When feisty Egyptian retail mogul Mohamed Al-Fayed announced earlier this week that he sold his prized luxury store Harrods to the Qatari royal family for $2 billion, it marked his official entry to the who’s-who list of ten-digit fortunes.
Yes, the headline here is not that what al-Fayed did yesterday was crazy- in fact it may be the sanest thing he’s ever done- but that his reported $1.32 billion cut now makes him a certified billionaire. And given his colorful track record, rife with (alleged) bribery, vicious feuds and bizarre conspiracy theories he has a strong case for now being the world’s craziest.
And that’s a dense field. Hitherto May 10’s announcement, the distinction probably belonged to self-proclaimed “#1 King of All Fun” generic-drug kingpin Stewart Rahr, though even he had stiff competition from an increasingly-senile Sumner Redstone and the irrepressible Mark Cuban.
Why does Al Fayed trump them all? Many reasons, but these three loom largest:
1. His Faux-Paranoia
Most billionaires are a little cagey- and for very good reason. As any poor soul who’s had the misfortune of winning the lottery can tell you, public wealth is a big burden: an infringement on you and your family’s security, privacy and a source of unmanageable junk mail. But Al Fayed’s raging paranoia is legendary and also inauthentic. As recounted in Maureen Orth’s engrossing 1995 expose in Vanity Fair:
Fayed has a personal security staff of 38-two teams that alternate, one week on, one week off, at his residence at 60 Park Lane, at his country house in Oxted, where his family lives, and at his castle in Scotland. His “close-protection team” consists of 8 or 10. One assumes that the millions of dollars this security costs and the level of his apparent paranoia, which extends to wearing only clip-on ties so that he cannot be strangled, must mean that Fayed’s life is under constant threat. Not so, according to a half-dozen former guards I interviewed, who say that his security is mainly for show.
2. His Genuine Paranoia
Not a charmingly-eccentric brand of neuroticism, mind you- but a rather repellant fear of anything “beneath” him. Again, as reported by Orth back in 1995:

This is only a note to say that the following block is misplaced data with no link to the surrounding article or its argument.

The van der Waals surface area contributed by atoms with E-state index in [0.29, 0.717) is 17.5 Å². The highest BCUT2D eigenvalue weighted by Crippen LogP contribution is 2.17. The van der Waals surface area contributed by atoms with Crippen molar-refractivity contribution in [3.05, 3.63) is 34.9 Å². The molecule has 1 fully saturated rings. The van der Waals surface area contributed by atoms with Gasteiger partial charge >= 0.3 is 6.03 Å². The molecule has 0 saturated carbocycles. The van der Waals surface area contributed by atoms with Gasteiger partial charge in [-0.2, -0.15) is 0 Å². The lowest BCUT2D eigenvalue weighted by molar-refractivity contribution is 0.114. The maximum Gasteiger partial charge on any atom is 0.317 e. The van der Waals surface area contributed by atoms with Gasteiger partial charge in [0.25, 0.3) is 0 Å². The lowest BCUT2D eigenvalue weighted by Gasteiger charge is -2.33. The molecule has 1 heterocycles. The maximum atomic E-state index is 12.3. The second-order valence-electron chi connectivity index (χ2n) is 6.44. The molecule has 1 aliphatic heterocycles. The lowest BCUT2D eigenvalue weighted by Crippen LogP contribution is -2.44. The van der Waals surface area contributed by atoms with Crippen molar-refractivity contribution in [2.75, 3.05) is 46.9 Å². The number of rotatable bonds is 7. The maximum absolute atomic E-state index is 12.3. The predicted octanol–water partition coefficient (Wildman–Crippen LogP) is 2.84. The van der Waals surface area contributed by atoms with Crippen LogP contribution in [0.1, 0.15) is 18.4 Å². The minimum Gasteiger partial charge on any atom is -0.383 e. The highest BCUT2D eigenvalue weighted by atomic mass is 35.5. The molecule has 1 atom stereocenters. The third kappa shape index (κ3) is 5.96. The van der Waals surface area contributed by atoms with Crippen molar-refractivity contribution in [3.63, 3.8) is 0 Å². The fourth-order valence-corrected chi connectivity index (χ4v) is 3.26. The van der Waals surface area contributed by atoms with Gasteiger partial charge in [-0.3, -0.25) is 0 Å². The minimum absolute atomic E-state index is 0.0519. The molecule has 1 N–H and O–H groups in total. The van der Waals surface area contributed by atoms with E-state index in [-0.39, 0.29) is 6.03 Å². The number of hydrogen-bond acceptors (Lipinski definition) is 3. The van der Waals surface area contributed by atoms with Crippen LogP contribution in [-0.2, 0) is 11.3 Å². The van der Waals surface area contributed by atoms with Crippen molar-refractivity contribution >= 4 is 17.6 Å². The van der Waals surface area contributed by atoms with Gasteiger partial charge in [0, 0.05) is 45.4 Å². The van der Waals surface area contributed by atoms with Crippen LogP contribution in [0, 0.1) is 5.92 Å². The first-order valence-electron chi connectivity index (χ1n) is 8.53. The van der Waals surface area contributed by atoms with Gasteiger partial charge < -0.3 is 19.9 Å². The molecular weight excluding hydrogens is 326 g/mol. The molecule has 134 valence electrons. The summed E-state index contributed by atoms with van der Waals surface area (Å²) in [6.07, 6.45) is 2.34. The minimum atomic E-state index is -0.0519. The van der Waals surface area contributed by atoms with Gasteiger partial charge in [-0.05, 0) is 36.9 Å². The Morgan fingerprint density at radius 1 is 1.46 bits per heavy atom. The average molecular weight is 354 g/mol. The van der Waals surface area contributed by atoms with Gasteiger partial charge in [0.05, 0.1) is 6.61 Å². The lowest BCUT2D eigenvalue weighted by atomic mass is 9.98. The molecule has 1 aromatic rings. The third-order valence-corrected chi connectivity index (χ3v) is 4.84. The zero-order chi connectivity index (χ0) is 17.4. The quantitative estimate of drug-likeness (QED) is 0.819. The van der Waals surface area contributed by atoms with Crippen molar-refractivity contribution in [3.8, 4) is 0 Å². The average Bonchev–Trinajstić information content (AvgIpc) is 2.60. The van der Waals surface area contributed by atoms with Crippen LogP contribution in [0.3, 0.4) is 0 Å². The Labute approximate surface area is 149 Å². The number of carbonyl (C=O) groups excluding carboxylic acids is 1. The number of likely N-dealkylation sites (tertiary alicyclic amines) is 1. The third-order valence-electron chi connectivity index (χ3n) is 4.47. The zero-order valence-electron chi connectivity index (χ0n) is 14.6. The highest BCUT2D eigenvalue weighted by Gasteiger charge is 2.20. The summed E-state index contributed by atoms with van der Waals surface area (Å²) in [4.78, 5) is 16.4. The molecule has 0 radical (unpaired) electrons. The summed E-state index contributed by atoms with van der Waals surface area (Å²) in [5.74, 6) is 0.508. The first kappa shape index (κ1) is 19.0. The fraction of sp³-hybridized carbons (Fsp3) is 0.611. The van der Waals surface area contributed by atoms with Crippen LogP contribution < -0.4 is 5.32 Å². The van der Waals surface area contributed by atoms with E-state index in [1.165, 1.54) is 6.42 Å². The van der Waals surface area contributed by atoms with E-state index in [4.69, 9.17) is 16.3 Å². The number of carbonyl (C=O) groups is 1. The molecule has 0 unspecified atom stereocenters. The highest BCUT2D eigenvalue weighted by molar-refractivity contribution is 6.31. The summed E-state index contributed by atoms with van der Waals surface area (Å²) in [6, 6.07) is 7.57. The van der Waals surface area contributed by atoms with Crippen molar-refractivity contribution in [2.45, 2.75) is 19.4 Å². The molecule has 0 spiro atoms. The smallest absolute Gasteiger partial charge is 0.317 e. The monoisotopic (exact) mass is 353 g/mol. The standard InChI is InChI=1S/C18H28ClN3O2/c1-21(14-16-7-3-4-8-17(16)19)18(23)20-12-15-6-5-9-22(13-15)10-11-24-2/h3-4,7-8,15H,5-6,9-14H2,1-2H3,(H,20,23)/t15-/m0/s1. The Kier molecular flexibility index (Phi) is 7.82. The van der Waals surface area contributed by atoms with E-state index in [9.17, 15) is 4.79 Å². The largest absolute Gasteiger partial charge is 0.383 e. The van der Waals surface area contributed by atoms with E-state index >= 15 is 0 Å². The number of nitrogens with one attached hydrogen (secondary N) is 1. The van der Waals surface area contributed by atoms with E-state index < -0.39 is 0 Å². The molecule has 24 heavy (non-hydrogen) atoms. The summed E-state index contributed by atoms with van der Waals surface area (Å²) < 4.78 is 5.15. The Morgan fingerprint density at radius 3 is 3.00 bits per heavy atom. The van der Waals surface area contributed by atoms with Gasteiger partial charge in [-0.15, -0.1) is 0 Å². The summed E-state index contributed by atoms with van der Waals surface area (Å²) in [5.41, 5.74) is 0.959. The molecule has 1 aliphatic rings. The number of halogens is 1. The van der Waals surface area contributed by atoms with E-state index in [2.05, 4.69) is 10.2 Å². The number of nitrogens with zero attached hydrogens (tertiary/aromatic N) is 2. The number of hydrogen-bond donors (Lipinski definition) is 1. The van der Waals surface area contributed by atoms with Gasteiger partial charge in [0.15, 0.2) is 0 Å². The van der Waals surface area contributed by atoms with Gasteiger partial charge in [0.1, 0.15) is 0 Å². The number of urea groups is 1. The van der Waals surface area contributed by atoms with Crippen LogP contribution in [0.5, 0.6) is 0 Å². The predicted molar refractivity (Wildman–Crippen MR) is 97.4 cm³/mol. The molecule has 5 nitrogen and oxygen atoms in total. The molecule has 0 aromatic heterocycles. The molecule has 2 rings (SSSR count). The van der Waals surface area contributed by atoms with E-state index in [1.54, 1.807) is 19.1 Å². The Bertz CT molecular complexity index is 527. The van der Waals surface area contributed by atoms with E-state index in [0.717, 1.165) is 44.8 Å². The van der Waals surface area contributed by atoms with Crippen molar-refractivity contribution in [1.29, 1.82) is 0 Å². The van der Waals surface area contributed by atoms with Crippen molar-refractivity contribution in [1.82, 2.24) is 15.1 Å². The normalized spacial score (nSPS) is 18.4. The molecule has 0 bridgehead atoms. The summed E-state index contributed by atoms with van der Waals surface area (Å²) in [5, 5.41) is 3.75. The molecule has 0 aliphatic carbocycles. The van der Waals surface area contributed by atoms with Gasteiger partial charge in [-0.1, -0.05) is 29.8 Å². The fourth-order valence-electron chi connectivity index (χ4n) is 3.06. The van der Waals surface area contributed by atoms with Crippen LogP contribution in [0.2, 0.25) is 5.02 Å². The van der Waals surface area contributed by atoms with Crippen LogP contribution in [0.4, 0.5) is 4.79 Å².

Whenever Fayed suffers a spate of bad publicity, the press seems to be flooded with stories and pictures of him helping needy children. In fiscal 1994, Fayed had House of Fraser donate £800.000 ($1.2 million) to charity. Yet Fayed’s fear of germs is such, say ex-employees, that he can, barely stand to touch the children who get him so much positive press. He does not allow his own children to attend the annual Harrods Christmas party, they say, for fear of contamination, and he keeps Wet-wipes in his pockets so that after shaking every little hand he can wipe his own.
3. He’s completely delusional
Evidence? It’s almost too plentiful to list here but it includes a) a conviction that the British government conspired to kill Princess Diana and his son Dodi Fayed in the 1997 car crash, b) the fact that in order to convince the government that he had the cash to buy Harrods back in 1984, he drafted a completely-fabricated press release claiming (among other things) that he hailed from an “old, established Egyptian family” of industrialists and was educated in British schools. And c) his defamation lawsuit against Vanity Fair for their critical profile was summarily dismissed.
I will grant Al Fayed this- he does win “Best Appearance by a Billionaire on Da Ali G Show.” No small feat, especially for a man who is paranoid, delusional and (one would think) completely lacking a sense of humor: